A parent’s guide to common newborn problems

Newborn | | HiPP Organic

Bringing home a newborn can be both exciting and intimidating for parents. As much as we plan, prepare and read up on what to expect, there will always be some curveballs that catch us off guard. From reflux to feeding difficulties, the first few weeks of a baby's life can present a range of challenges. That's why we've put together this parent's guide to common newborn problems - so you'll feel more equipped to handle whatever comes your way.

There are so many things to think about and keep track of, and it’s hard to know what to expect. One of the best things you can do for yourself and your new baby is to educate yourself on some of the most common problems that newborns face. That way, if something does come up, you’ll be prepared and will know what to do.

In this article, we’ll cover some of the most common newborn problems, including colic, tongue tie, and reflux. We’ll also give you some tips on how to prevent and treat these problems. By the end of this article, you’ll feel more confident and prepared to take on whatever comes your way as a new parent.

Colic in newborns

Colic is one of the most common problems experienced by newborns and therefore parents. It is characterised by prolonged and inconsolable crying, which can be very upsetting for everyone at home. Although colic can be difficult, it is important to remember that it is usually not a sign of a serious medical problem. In most cases, colic will improve on its own over time. The most common reason for colic is an immature digestive system.

There are a few things that you can do to help your baby through this challenging phase:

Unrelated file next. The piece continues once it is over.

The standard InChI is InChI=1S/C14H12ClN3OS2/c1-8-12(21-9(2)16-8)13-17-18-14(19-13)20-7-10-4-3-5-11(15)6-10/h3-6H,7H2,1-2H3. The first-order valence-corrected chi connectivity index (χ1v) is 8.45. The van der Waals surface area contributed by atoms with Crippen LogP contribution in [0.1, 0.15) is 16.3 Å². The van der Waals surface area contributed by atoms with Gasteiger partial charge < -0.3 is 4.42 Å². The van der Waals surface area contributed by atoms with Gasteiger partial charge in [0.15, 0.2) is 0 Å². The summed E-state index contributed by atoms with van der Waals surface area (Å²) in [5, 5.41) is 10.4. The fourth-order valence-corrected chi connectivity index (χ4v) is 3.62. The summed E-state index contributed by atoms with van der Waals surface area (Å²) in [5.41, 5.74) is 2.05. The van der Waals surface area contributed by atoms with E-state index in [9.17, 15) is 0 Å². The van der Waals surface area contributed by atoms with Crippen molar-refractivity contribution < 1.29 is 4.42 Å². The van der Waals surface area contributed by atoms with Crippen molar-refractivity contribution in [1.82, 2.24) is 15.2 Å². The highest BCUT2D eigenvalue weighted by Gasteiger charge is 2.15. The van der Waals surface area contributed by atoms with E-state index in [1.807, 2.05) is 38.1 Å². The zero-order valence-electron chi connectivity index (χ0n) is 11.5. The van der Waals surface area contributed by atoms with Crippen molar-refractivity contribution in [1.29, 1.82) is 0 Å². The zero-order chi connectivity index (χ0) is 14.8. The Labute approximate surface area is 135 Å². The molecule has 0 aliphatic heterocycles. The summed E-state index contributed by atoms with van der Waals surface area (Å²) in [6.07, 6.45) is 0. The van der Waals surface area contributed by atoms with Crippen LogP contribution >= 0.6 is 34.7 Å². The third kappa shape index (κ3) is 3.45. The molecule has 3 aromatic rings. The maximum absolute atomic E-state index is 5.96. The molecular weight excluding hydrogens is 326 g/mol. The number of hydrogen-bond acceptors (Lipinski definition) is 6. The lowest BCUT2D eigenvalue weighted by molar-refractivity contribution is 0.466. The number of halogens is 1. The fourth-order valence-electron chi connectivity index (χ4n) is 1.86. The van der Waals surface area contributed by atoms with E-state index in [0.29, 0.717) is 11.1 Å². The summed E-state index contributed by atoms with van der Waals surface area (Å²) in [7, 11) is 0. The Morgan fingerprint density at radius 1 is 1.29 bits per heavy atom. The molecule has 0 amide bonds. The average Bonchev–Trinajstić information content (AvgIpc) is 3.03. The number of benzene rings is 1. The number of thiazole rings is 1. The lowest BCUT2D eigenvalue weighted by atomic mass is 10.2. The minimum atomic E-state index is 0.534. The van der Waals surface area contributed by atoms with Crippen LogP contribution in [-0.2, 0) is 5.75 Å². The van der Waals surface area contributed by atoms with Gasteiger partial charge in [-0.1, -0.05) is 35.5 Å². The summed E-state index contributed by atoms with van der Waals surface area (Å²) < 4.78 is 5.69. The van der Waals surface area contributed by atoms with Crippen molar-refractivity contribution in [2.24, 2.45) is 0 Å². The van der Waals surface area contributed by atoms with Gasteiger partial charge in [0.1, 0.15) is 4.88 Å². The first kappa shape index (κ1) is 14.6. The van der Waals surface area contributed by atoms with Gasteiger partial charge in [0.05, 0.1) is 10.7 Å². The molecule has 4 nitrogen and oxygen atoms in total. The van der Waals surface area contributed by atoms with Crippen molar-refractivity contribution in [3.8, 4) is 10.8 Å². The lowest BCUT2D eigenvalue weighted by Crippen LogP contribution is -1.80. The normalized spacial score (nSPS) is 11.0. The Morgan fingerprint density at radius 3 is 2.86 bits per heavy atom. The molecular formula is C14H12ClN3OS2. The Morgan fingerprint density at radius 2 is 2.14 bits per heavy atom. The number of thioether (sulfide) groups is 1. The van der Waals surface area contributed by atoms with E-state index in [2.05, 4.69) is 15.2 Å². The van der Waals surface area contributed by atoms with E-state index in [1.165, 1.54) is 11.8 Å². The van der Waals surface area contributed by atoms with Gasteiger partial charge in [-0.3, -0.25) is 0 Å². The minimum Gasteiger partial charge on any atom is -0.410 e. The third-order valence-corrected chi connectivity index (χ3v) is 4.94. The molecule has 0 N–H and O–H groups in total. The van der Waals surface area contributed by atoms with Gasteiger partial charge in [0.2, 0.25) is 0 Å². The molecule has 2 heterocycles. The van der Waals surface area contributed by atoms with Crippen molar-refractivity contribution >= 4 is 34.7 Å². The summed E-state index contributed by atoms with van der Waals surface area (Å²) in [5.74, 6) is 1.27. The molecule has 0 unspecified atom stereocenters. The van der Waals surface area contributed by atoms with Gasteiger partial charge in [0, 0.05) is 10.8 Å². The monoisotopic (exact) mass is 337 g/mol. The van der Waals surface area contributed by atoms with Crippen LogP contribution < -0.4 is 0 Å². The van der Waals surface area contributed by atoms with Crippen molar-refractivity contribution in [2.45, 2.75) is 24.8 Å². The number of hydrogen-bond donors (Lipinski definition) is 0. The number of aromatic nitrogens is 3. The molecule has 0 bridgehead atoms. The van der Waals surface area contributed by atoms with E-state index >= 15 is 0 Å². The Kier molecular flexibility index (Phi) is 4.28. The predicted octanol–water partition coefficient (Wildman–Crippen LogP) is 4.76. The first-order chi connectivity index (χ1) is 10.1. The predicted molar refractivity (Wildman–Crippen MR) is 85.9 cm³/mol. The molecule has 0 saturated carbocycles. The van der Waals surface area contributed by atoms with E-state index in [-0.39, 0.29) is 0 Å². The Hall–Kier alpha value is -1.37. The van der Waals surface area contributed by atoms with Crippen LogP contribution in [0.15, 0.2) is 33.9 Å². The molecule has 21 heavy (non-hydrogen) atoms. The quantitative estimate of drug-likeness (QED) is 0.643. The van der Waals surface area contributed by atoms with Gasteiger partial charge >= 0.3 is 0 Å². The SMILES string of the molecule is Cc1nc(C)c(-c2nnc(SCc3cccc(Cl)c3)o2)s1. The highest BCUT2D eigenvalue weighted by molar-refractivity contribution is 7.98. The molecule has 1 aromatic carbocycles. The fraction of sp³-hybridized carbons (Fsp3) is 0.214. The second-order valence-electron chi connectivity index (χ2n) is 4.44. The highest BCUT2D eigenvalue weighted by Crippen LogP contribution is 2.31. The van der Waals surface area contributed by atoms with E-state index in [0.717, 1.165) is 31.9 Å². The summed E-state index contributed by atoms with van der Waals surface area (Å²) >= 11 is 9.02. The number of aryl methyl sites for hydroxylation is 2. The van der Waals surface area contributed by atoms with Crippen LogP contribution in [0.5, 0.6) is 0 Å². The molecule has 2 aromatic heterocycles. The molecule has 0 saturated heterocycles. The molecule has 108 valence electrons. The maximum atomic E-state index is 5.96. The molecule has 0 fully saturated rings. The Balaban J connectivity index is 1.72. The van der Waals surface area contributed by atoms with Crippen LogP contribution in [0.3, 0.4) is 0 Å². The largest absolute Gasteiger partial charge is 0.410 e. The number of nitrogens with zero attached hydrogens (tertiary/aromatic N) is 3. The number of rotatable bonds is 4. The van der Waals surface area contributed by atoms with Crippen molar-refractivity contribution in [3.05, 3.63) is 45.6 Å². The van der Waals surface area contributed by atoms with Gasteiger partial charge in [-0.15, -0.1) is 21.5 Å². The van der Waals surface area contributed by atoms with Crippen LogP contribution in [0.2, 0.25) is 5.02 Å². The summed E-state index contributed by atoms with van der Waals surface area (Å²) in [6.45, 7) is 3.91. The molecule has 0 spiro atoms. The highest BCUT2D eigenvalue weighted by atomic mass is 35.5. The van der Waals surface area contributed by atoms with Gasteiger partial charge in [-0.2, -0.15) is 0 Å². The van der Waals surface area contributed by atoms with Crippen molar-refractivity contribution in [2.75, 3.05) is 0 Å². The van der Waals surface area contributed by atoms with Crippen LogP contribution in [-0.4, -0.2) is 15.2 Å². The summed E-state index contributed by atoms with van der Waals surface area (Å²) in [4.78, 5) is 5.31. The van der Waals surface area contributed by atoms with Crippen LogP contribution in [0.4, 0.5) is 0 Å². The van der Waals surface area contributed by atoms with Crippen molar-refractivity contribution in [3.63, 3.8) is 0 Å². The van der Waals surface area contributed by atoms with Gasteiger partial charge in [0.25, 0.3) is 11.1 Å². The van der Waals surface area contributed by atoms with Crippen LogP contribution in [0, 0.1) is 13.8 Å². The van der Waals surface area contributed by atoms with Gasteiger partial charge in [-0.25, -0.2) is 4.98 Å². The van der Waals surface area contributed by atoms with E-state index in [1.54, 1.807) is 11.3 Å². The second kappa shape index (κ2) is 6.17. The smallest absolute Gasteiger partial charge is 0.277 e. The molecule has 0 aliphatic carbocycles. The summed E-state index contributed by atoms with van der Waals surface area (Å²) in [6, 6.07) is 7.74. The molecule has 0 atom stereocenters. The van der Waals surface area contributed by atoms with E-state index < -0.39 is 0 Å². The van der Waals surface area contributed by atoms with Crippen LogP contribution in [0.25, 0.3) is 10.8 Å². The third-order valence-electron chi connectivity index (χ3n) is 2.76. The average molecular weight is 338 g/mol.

• Try to stay calm: this can be difficult when your baby is crying so much, but it’s important to remain calm. If you are struggling to do this at times, which is normal, hand your baby over to a trusted person and allow them to take over for a little while.
  • Hold or rock your baby: most babies love being walked around and rocked. Holding or rocking them can help soothe them and make them feel more comfortable. If this doesn't work, have skin-to-skin and hum in dim lighting as you rock your body with them. Letting them know they are loved and safe in your arms through this difficult experience can really help.
  • Use white noise: White noise can help drown out other sounds that may be upsetting your baby and making their crying worse. You can find white noise machines specifically designed for babies, or simply download an app on your phone.

Get advice and support from a healthcare professional - always reach out when you feel the need to. Aine Homer also known as The Baby Reflux Lady is a great source of information online.

Tongue tie

A tongue tie (ankyloglossia) is where the tongue is attached to the floor of the mouth by a thin strip of tissue. This can make it difficult to move the tongue and can interfere with breastfeeding. A more severe tongue tie can also cause problems with speech development later on.